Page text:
One Week Does Not a Career Define and Other Bears Bullets

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One Week Does Not a Career Define and Other Bears Bullets

Chicago Bears

A food-related update: I was eventually able to frost my cake and share it with others. The early reviews are in … and overwhelmingly positive. I’m a happy camper.

  • Losing to the Packers hurts. Doing so on prime-time and in a one-score game cuts deep. But things could be worse. The defense still kicks butt, Allen Robinson is an ace wide receiver, and — as my friend Jeff pointed out in a Facebook post — Eddy Piñeiro is the best kicker in football. I mean, it’s hard to argue with a 100 percent accuracy rate.
  • A worthwhile perspective on Bears quarterback Mitch Trubisky:

  • “Last night was bad, but not career-defining” are the words that stick with me the most from that tweet. Extremes are outliers, and there is enough tape out there on Trubisky to objectively say he is not as bad as the quarterback who set foot on the Soldier Field turf on Thursday and delivered that performance. We also have evidence of Trubisky making game-to-game adjustments and improvements en route to bounce-back games. But the lack of consistency in his play-to-play and game-to-game showings simply hasn’t been there, which goes a long way toward explaining why opinions on the outside go extremely one way or another. The truth is always in the middle, it’s just that both sides have a long way to go before getting there.
  • At some point, the time will come when we don’t talk about Trubisky’s college inexperience as a factor for what is happening to him on the pro level … right? To be fair, Trubisky was always going to be a project. And while he had the measurables, looked the part, and said all the right things, for him to put it all together and be the guy worthy of moving up in the draft to take was going to take some work. Then again, that is why Matt Nagy was brought in to be the head coach. Not only did he have history with Trubisky from the pre-draft interviews and meetings while he was on the Chiefs, he also had a past as a quarterback developer with Andy Reid. Trubisky represents Nagy’s biggest challenge to date. As this season plays out, we’ll see how up for it he is.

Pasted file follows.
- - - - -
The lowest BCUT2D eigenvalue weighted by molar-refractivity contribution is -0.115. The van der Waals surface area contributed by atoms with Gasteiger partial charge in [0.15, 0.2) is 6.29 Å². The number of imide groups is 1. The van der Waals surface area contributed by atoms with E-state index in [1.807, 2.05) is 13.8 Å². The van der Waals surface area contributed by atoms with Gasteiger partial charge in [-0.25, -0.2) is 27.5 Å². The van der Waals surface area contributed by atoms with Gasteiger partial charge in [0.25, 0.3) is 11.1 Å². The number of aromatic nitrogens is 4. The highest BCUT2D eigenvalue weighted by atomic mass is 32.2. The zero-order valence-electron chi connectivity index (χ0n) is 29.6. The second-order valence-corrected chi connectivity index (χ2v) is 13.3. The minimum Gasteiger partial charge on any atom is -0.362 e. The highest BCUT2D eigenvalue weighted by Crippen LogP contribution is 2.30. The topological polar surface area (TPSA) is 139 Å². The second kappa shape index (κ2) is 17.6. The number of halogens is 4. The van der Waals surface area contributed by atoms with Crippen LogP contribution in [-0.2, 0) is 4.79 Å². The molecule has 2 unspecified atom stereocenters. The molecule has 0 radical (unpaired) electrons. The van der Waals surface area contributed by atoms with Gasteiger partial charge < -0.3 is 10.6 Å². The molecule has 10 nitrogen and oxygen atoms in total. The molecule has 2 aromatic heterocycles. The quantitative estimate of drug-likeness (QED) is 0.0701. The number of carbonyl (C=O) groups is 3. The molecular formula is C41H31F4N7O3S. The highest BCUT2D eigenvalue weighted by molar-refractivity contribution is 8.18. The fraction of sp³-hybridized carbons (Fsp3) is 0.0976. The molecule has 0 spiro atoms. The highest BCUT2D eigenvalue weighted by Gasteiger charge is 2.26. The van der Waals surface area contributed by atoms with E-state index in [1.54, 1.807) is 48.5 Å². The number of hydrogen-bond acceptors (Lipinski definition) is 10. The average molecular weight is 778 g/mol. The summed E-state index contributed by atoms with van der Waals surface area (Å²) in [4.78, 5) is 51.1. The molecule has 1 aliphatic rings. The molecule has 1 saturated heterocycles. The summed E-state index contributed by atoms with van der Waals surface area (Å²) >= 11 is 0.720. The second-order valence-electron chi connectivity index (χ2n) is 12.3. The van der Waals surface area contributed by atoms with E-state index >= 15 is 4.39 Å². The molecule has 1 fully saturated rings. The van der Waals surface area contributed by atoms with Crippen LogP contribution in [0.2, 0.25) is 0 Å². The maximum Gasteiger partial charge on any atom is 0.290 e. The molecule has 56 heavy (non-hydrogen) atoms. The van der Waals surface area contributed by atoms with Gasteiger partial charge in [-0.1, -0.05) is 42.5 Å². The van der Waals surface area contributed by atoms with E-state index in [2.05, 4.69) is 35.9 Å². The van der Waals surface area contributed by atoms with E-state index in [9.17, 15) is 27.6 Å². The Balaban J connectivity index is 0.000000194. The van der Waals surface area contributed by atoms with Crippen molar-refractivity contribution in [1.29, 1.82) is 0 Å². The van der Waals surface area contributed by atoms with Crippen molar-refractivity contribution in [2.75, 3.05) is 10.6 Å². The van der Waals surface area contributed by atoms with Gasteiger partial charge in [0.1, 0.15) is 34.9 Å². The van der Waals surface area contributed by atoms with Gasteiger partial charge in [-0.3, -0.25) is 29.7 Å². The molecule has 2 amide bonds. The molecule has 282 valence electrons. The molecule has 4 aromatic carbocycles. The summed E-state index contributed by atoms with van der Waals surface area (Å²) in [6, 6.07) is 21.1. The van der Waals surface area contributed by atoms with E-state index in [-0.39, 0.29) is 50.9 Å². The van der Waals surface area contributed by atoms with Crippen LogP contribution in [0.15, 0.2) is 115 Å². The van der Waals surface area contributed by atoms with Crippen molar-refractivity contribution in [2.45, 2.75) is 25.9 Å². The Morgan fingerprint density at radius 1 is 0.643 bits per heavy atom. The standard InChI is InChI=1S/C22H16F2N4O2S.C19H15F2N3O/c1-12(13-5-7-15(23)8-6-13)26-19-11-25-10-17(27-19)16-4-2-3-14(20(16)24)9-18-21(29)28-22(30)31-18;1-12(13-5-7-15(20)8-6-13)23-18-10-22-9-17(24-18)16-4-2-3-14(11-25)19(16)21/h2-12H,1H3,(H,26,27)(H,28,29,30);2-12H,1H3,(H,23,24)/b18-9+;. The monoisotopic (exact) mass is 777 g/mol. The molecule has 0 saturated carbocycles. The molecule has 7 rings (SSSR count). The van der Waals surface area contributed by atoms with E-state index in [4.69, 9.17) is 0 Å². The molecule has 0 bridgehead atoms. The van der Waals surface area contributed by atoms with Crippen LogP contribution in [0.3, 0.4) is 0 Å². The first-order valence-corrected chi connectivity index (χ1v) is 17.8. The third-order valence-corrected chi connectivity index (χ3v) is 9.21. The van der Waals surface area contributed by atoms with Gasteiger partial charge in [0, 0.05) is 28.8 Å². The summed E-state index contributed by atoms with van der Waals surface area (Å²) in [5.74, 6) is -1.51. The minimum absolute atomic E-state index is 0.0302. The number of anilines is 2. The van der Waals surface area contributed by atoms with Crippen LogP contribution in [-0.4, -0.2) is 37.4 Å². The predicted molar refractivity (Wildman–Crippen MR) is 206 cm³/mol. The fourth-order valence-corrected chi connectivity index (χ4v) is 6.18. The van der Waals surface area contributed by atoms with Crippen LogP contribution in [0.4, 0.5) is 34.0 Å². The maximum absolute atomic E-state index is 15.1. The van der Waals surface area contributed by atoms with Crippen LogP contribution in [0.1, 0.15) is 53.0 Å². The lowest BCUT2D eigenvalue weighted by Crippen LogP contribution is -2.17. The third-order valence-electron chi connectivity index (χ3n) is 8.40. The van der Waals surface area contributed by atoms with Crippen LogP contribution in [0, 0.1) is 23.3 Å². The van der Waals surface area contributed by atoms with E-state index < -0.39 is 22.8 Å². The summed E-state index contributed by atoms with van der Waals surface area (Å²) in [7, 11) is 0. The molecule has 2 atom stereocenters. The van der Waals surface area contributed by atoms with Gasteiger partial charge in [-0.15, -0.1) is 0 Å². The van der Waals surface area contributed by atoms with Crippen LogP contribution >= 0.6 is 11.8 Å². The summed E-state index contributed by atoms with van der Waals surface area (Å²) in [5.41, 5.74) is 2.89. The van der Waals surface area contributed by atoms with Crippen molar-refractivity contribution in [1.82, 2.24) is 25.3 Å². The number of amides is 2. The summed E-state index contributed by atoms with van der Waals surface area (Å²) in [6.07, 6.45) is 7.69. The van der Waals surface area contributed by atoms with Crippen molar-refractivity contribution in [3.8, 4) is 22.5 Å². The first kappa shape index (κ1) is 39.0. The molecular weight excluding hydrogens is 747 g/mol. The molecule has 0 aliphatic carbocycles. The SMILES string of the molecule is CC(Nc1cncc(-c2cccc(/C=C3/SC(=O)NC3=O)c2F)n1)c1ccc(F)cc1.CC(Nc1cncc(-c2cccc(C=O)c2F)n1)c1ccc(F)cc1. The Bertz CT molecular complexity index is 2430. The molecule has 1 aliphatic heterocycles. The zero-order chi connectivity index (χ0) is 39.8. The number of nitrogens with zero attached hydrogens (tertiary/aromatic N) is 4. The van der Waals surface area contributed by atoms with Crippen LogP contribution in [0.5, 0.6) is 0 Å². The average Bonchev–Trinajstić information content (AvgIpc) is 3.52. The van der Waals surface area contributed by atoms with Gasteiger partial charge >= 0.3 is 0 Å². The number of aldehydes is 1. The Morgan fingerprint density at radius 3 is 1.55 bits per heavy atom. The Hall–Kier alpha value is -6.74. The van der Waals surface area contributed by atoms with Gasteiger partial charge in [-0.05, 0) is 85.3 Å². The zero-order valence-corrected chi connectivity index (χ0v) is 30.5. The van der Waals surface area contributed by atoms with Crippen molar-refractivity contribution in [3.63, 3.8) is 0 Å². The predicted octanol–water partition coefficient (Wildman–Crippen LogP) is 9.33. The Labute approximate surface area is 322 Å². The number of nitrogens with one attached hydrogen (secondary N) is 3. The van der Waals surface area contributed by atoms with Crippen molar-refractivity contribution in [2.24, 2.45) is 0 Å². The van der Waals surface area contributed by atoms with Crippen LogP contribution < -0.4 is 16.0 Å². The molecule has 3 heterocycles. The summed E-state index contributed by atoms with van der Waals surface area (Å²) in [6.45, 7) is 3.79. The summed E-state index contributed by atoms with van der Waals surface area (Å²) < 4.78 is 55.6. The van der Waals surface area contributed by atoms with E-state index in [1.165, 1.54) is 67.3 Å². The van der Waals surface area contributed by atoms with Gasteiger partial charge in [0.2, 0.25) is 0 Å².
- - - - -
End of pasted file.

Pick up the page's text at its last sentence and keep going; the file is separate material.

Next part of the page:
• It’s easy to go off the rails after watching Trubisky complete 57.8 percent of his passes and post a 62.1 passer rating, but Nagy has a message to pass along:

  • I’m less worried about how many games are left in the season and more concerned about the play-calling and offensive line play that was lacking. Not to mention the quarterback concerns.
  • At least the crowd brought its “A” game:

  • Though, I’m not sure everyone would agree with the assessment of the crowd:

  • This team has high expectations for itself and the fans have them, too. So I understand why some would boo.
  • Eddie Jackson called the booing at Soldier Field “unacceptable” and it leaves me with mixed emotions. On one hand, you can boo if you want. “Your dime, your time” as a famous former Chicago sports broadcaster once said. I feel as if fans have the right to voice their displeasure with what is happening on the field. The voice of the fan who wants their team to do better should never be silenced. And so long as the voiced disapproval doesn’t contain malicious language or cross the line, there isn’t anything wrong with showing your disappointment vocally. On the other hand, I can see why Jackson is upset because no player wants to hear their fans boo them on their home field.
  • The simple solution is to play better and win games. Play well and the boos will go away.
  • A lot of people watched a bad offense:

  • This was a bizarre distribution of playing time among the skill position players, and it leaves me with more questions than answers for the time being:

  • David Montgomery should’ve received more offensive snaps, and therefore, more carries:

  • The Adrian Amos revenge game was as cold-blooded as it gets:

 

  • Every dark tunnel has a light of hope:

(Photo by Jonathan Daniel/Getty Images)

  • Bigger than football:

  • Antonio Brown is now an ex-Raider:

  • The wildest thing about this situation is that Brown didn’t even draw a paycheck from the Raiders:

  • So I’ve gotta ask: Are you in or are you out on Antonio Brown? Voice your opinion in a poll:

  • The Steelers’ new WR1 seems to be in a far better space than his predecessor:


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Author: Luis Medina

Luis Medina is a Writer at Bleacher Nation, and you can find him on Twitter at@lcm1986.